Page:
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Friday, April 1, 2016 - 12:00pm

IRCS Conference Room

Jeffrey Taube
Department of Psychological & Brain Sciences
Dartmouth College

The Neurobiology for a Sense of Direction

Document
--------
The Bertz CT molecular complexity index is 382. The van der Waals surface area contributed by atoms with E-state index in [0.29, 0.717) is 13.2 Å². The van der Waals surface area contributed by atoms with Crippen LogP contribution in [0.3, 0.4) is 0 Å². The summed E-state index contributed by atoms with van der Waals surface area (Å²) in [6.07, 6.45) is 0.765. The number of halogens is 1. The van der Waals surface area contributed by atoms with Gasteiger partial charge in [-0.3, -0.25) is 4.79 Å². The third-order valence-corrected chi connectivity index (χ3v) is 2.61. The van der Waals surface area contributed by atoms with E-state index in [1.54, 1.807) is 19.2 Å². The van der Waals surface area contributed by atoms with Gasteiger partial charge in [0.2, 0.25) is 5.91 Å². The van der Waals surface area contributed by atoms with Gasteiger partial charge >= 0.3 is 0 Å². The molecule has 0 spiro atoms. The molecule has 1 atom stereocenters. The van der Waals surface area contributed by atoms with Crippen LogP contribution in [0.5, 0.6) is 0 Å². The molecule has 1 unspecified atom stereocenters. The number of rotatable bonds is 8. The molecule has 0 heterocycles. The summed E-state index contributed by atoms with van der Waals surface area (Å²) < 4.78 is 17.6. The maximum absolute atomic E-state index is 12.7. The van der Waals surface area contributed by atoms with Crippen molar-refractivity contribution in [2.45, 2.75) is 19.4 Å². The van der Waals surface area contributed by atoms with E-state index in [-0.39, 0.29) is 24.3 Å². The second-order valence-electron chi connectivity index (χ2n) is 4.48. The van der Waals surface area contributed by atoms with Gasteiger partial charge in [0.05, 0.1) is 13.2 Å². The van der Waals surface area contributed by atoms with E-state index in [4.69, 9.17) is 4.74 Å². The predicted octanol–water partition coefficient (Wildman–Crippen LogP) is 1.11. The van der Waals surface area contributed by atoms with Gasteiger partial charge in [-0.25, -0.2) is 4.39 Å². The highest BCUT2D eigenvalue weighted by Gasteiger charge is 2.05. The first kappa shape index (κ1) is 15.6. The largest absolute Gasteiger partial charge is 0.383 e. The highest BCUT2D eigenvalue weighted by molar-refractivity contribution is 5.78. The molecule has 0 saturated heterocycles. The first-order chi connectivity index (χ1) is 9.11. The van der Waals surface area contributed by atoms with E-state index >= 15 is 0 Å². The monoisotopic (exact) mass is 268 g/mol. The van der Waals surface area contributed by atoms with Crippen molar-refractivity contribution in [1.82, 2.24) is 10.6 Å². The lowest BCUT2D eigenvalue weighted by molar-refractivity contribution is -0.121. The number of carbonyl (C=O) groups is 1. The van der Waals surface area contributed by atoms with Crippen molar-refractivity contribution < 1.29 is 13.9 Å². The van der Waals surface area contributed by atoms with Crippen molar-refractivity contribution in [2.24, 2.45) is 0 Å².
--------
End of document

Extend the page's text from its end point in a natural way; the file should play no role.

Our research encompasses understanding the neurobiological mechanisms that underlie our sense of spatial orientation and our abilities to navigate. Animals require two types of fundamental information for accurate navigation: location and directional heading. Our studies have focused on understanding our sense of direction. We record single unit activity in freely-behaving rodents and correlate the activity with an animal’s spatial location and directional heading. Over the years we have studied a population of limbic system neurons, referred to as ‘head direction (HD) cells,’ which discharge as a function of the animal’s directional heading. Our research has addressed: 1) the properties of HD cells, 2) the neural circuitry and the generation of the HD signal, 3) involvement of vestibular and motor cues, 4) how landmark information is processed in the brain, 5) how HD cells respond in 3-D and under micro-gravity conditions, and 6) how the HD signal guides behavior. Recently, we have explored how the grid cell signal is generated in the entorhinal cortex. My seminar will address a number of these issues.